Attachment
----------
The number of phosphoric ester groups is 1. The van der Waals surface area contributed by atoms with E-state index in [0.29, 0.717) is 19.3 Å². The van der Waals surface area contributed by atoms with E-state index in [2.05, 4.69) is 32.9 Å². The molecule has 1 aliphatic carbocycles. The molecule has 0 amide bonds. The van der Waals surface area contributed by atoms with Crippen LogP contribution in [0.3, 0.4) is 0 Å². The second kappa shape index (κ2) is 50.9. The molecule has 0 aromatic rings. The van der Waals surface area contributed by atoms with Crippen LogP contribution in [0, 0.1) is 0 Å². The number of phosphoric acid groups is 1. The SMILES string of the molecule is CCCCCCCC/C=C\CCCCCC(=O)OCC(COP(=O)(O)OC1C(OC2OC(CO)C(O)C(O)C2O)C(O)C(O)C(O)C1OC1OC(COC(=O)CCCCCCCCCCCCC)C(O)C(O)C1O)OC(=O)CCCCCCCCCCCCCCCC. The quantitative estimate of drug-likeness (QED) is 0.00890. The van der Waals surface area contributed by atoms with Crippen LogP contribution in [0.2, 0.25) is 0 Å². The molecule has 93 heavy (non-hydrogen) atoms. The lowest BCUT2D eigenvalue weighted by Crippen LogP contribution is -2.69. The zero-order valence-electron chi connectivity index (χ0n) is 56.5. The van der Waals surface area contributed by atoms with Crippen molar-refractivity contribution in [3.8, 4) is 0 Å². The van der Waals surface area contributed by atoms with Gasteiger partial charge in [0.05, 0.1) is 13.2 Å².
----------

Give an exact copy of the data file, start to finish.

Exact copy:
The number of phosphoric ester groups is 1. The van der Waals surface area contributed by atoms with E-state index in [0.29, 0.717) is 19.3 Å². The van der Waals surface area contributed by atoms with E-state index in [2.05, 4.69) is 32.9 Å². The molecule has 1 aliphatic carbocycles. The molecule has 0 amide bonds. The van der Waals surface area contributed by atoms with Crippen LogP contribution in [0.3, 0.4) is 0 Å². The second kappa shape index (κ2) is 50.9. The molecule has 0 aromatic rings. The van der Waals surface area contributed by atoms with Crippen LogP contribution in [0, 0.1) is 0 Å². The number of phosphoric acid groups is 1. The SMILES string of the molecule is CCCCCCCC/C=C\CCCCCC(=O)OCC(COP(=O)(O)OC1C(OC2OC(CO)C(O)C(O)C2O)C(O)C(O)C(O)C1OC1OC(COC(=O)CCCCCCCCCCCCC)C(O)C(O)C1O)OC(=O)CCCCCCCCCCCCCCCC. The quantitative estimate of drug-likeness (QED) is 0.00890. The van der Waals surface area contributed by atoms with Crippen LogP contribution in [0.2, 0.25) is 0 Å². The molecule has 93 heavy (non-hydrogen) atoms. The lowest BCUT2D eigenvalue weighted by Crippen LogP contribution is -2.69. The zero-order valence-electron chi connectivity index (χ0n) is 56.5. The van der Waals surface area contributed by atoms with Crippen molar-refractivity contribution in [3.8, 4) is 0 Å². The van der Waals surface area contributed by atoms with Gasteiger partial charge in [0.05, 0.1) is 13.2 Å².